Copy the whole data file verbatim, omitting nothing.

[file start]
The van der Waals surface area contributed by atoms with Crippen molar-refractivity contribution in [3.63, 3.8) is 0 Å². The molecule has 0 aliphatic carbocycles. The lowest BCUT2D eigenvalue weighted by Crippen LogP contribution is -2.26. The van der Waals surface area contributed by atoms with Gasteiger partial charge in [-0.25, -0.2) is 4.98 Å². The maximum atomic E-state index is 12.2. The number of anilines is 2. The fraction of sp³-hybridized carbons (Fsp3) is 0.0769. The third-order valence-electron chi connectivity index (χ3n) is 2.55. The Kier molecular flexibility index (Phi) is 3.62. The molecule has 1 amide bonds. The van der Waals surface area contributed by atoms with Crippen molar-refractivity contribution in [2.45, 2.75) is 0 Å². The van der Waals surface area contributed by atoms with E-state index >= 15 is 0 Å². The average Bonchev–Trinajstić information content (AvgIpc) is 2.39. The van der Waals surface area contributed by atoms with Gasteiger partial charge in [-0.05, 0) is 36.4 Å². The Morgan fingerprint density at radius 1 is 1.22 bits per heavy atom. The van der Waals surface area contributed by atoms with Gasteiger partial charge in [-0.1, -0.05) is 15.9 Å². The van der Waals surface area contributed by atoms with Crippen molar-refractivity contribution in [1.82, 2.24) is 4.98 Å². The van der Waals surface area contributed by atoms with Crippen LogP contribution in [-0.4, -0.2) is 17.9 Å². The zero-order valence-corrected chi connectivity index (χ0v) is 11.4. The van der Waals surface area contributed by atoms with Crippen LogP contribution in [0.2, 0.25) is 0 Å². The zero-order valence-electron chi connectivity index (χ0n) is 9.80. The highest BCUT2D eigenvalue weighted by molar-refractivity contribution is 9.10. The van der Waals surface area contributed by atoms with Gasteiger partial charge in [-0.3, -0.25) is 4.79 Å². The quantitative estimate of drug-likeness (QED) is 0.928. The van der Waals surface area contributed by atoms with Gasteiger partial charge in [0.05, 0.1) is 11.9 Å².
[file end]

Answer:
The van der Waals surface area contributed by atoms with Crippen molar-refractivity contribution in [3.63, 3.8) is 0 Å². The molecule has 0 aliphatic carbocycles. The lowest BCUT2D eigenvalue weighted by Crippen LogP contribution is -2.26. The van der Waals surface area contributed by atoms with Gasteiger partial charge in [-0.25, -0.2) is 4.98 Å². The maximum atomic E-state index is 12.2. The number of anilines is 2. The fraction of sp³-hybridized carbons (Fsp3) is 0.0769. The third-order valence-electron chi connectivity index (χ3n) is 2.55. The Kier molecular flexibility index (Phi) is 3.62. The molecule has 1 amide bonds. The van der Waals surface area contributed by atoms with Crippen molar-refractivity contribution in [2.45, 2.75) is 0 Å². The van der Waals surface area contributed by atoms with E-state index >= 15 is 0 Å². The average Bonchev–Trinajstić information content (AvgIpc) is 2.39. The van der Waals surface area contributed by atoms with Gasteiger partial charge in [-0.05, 0) is 36.4 Å². The Morgan fingerprint density at radius 1 is 1.22 bits per heavy atom. The van der Waals surface area contributed by atoms with Gasteiger partial charge in [-0.1, -0.05) is 15.9 Å². The van der Waals surface area contributed by atoms with Crippen molar-refractivity contribution in [1.82, 2.24) is 4.98 Å². The van der Waals surface area contributed by atoms with Crippen LogP contribution in [-0.4, -0.2) is 17.9 Å². The zero-order valence-corrected chi connectivity index (χ0v) is 11.4. The van der Waals surface area contributed by atoms with Crippen LogP contribution in [0.2, 0.25) is 0 Å². The zero-order valence-electron chi connectivity index (χ0n) is 9.80. The highest BCUT2D eigenvalue weighted by molar-refractivity contribution is 9.10. The van der Waals surface area contributed by atoms with Gasteiger partial charge in [-0.3, -0.25) is 4.79 Å². The quantitative estimate of drug-likeness (QED) is 0.928. The van der Waals surface area contributed by atoms with Gasteiger partial charge in [0.05, 0.1) is 11.9 Å².